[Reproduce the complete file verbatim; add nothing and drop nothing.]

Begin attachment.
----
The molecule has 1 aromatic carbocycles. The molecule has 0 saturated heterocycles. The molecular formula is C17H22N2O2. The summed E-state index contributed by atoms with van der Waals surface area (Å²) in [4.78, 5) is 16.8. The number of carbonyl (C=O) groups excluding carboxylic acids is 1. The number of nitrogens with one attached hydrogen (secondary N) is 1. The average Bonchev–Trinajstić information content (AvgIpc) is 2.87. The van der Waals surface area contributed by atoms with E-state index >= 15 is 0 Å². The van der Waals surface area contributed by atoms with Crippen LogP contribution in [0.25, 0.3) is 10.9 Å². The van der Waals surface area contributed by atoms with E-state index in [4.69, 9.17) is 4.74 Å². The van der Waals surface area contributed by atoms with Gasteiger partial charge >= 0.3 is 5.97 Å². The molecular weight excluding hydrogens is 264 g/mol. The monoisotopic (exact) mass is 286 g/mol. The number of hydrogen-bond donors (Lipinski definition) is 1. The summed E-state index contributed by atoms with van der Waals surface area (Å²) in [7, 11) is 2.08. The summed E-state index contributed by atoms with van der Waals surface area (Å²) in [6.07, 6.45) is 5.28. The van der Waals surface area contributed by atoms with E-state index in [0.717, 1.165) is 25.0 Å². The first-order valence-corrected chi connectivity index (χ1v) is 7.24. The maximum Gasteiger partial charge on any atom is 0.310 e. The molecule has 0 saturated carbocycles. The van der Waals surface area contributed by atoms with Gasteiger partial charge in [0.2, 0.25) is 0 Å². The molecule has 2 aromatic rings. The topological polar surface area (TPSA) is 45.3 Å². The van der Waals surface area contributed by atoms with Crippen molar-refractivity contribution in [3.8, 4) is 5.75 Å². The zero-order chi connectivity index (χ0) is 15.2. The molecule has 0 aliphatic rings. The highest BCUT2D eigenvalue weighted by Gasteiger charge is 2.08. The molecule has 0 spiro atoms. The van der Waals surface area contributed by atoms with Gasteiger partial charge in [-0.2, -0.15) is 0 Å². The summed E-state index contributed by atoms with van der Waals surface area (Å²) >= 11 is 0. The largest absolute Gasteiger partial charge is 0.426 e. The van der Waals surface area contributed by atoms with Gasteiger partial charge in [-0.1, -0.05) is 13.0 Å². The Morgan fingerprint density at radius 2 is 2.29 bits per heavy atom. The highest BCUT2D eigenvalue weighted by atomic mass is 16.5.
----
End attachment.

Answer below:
The molecule has 1 aromatic carbocycles. The molecule has 0 saturated heterocycles. The molecular formula is C17H22N2O2. The summed E-state index contributed by atoms with van der Waals surface area (Å²) in [4.78, 5) is 16.8. The number of carbonyl (C=O) groups excluding carboxylic acids is 1. The number of nitrogens with one attached hydrogen (secondary N) is 1. The average Bonchev–Trinajstić information content (AvgIpc) is 2.87. The van der Waals surface area contributed by atoms with E-state index >= 15 is 0 Å². The van der Waals surface area contributed by atoms with Crippen LogP contribution in [0.25, 0.3) is 10.9 Å². The van der Waals surface area contributed by atoms with E-state index in [4.69, 9.17) is 4.74 Å². The van der Waals surface area contributed by atoms with Gasteiger partial charge >= 0.3 is 5.97 Å². The molecular weight excluding hydrogens is 264 g/mol. The monoisotopic (exact) mass is 286 g/mol. The number of hydrogen-bond donors (Lipinski definition) is 1. The summed E-state index contributed by atoms with van der Waals surface area (Å²) in [7, 11) is 2.08. The summed E-state index contributed by atoms with van der Waals surface area (Å²) in [6.07, 6.45) is 5.28. The van der Waals surface area contributed by atoms with E-state index in [0.717, 1.165) is 25.0 Å². The first-order valence-corrected chi connectivity index (χ1v) is 7.24. The maximum Gasteiger partial charge on any atom is 0.310 e. The molecule has 0 saturated carbocycles. The van der Waals surface area contributed by atoms with Gasteiger partial charge in [0.2, 0.25) is 0 Å². The molecule has 2 aromatic rings. The topological polar surface area (TPSA) is 45.3 Å². The van der Waals surface area contributed by atoms with Crippen molar-refractivity contribution in [3.8, 4) is 5.75 Å². The zero-order chi connectivity index (χ0) is 15.2. The molecule has 0 aliphatic rings. The highest BCUT2D eigenvalue weighted by Gasteiger charge is 2.08. The molecule has 0 spiro atoms. The van der Waals surface area contributed by atoms with Gasteiger partial charge in [-0.2, -0.15) is 0 Å². The summed E-state index contributed by atoms with van der Waals surface area (Å²) >= 11 is 0. The largest absolute Gasteiger partial charge is 0.426 e. The van der Waals surface area contributed by atoms with Gasteiger partial charge in [-0.1, -0.05) is 13.0 Å². The Morgan fingerprint density at radius 2 is 2.29 bits per heavy atom. The highest BCUT2D eigenvalue weighted by atomic mass is 16.5.